• Going back to the bicep curl (because I know people out there still want to curl a car). If your upper back sucks, your shoulder girdle will not be stable enough to curl heavy weights. How many guys do you see curling, hunch back with their shoulder blades pointing out their back like a directional sign. Guys drop the curls and work on your Kroc rows.

 

Farmers walks develop the whole of your legs. You have to be stupid to not understand that walking with a stupidly heavy load requires a lot of lower body recruitment. Granted, they won’t build muscle or strength in the legs like squatting and deadlifting but their role in maintaining an upright posture is crucial. The glutes and hamstrings are needed for propulsion and in achieving full extension at the hip and knee. If you can’t extend the hip and the knees under a heavy load how do you expect to keep your spine in an upright position? You can’t. All you will do is put more torque stress through the spine which is tiring and potentially dangerous for spinal longevity. Carrying over to other lifts, simply think deadlift and squat lock outs and stabilising your torso during an overhead press and you should appreciate how maintaining hip and knee extension is beneficial.

Farmers walks develop a scaffold pole of a torso. The core is a whole body working together concept and farmers walks involve just that. Due to the various torques that exist in all planes of movement during a farmers walk it’s no surprise that these give all your core musculature a battle – that includes the major muscle groups as well as the deep musculature. The cross-over of having a rock solid core needs not preaching. In short: a strong core allows energy transfers through the body to be more efficient. Better transfer of energy means more force output, thus improving all lifts not to mention the health and longevity benefits.

Farmers walks will give you an iron claw. Grip strength – the bane of many lifters. Stop moaning and using straps. Instead, get some farmers walks done. A strong grip is associated with nearly all lifts. Studies have proven that squeezing the bar whilst squatting, pressing, and curling will lead to more motor unit recruitment. Not to mention the fact that strong grip strength means you can hold more weight without straps, key for strength competitors. Oh, and bodybuilders, I forgot you don’t need superhuman grip strength to excel in your sport. Fair point I agree but I ask you this: forearms look amazing when they look like dinosaur legs right? You bet they do. Do farmers walks as a finisher and get your forearms to epic proportions.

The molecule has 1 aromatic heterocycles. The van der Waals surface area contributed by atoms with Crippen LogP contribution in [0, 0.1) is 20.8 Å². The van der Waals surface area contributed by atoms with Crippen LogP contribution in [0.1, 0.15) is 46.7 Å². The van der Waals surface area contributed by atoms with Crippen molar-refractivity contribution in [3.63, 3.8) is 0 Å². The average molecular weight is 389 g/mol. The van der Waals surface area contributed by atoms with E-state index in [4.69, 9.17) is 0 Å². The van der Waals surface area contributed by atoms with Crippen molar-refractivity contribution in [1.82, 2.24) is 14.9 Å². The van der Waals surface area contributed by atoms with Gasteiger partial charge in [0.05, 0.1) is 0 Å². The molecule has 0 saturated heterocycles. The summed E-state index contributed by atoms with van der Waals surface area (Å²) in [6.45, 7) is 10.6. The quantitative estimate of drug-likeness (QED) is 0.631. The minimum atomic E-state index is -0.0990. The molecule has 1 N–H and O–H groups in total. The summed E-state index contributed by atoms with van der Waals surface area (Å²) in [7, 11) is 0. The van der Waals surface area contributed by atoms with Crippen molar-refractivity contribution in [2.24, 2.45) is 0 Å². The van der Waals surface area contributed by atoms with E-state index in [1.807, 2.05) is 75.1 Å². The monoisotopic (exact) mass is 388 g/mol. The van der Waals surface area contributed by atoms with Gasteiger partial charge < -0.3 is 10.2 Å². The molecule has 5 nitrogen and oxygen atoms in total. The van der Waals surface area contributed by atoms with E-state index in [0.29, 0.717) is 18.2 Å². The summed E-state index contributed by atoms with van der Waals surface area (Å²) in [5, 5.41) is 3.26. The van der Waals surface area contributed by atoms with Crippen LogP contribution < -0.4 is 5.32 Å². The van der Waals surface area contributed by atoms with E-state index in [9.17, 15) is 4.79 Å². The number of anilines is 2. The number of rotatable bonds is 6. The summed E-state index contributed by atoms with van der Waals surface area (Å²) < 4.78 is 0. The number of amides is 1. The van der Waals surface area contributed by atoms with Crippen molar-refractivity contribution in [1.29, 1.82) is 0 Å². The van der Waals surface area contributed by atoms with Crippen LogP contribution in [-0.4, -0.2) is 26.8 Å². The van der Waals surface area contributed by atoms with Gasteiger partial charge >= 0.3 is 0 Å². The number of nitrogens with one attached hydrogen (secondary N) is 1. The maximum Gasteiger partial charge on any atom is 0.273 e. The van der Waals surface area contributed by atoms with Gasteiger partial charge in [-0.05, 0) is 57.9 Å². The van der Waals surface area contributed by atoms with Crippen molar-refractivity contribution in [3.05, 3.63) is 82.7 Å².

There you have it. I ask you now, ‘do you think farmers walks will help improve your lifts?’ If your answer is still unsure, seeing as I can’t slap you, I will leave you with this note instead. The more you become trained the more you have to put in to get returns. When your a newbie you can put in say 1 unit of effort (training, diet, rest etc) to get 10 units of results (size, strength etc). As you become seasoned and further away from your pre-training state you find that you have to put more units of effort in to get less units of result. That’s why pro lifters don’t keep growing or getting stronger at the rate that weed does who had just started going to the gym and now actually eats something more than a bowl of coco pops each day!

Take this idea back to my lifter friend preparing for his meet. He is continually getting down with the grind of his competition lifts. He is experiencing diminishing returns for his effort (not his fault it’s just how the body works). He can however try to maximise improvements in his lifts given what time he has. I suggested that investing time in movements like the farmers walk is likely to increase his chances of putting 5kg on his bench press in a few weeks then simply continuing to pound away on benching movements. Why? If you haven’t figured it out yet, the benching movements are relatively highly trained compared to the accessory muscles. Therefore in a few weeks the lesser trained muscles will improve at a greater percent than those more highly trained. A few weeks after giving this advice I happened to see the guy post the following as his Facebook status: ‘What a week! 3 new PBs and a 230 Deadlift!’ Enough said. Get walking. Farmers Walking.

Building a Bad Ass Fighter – by Ben Coker

I have numerous associates that are involved in fighting sports and resultantly I am frequently asked about training programmes to help develop ‘specific conditioning’ for a fighter for upcoming fights. The physical demands of professional fighting are intense. Muscular strength, power and endurance are all crucial to success. It is clear that training must be aimed to increase all of these. How do we develop all of these at the same time? Well it isn’t as daunting as it first appears as I will explain.
.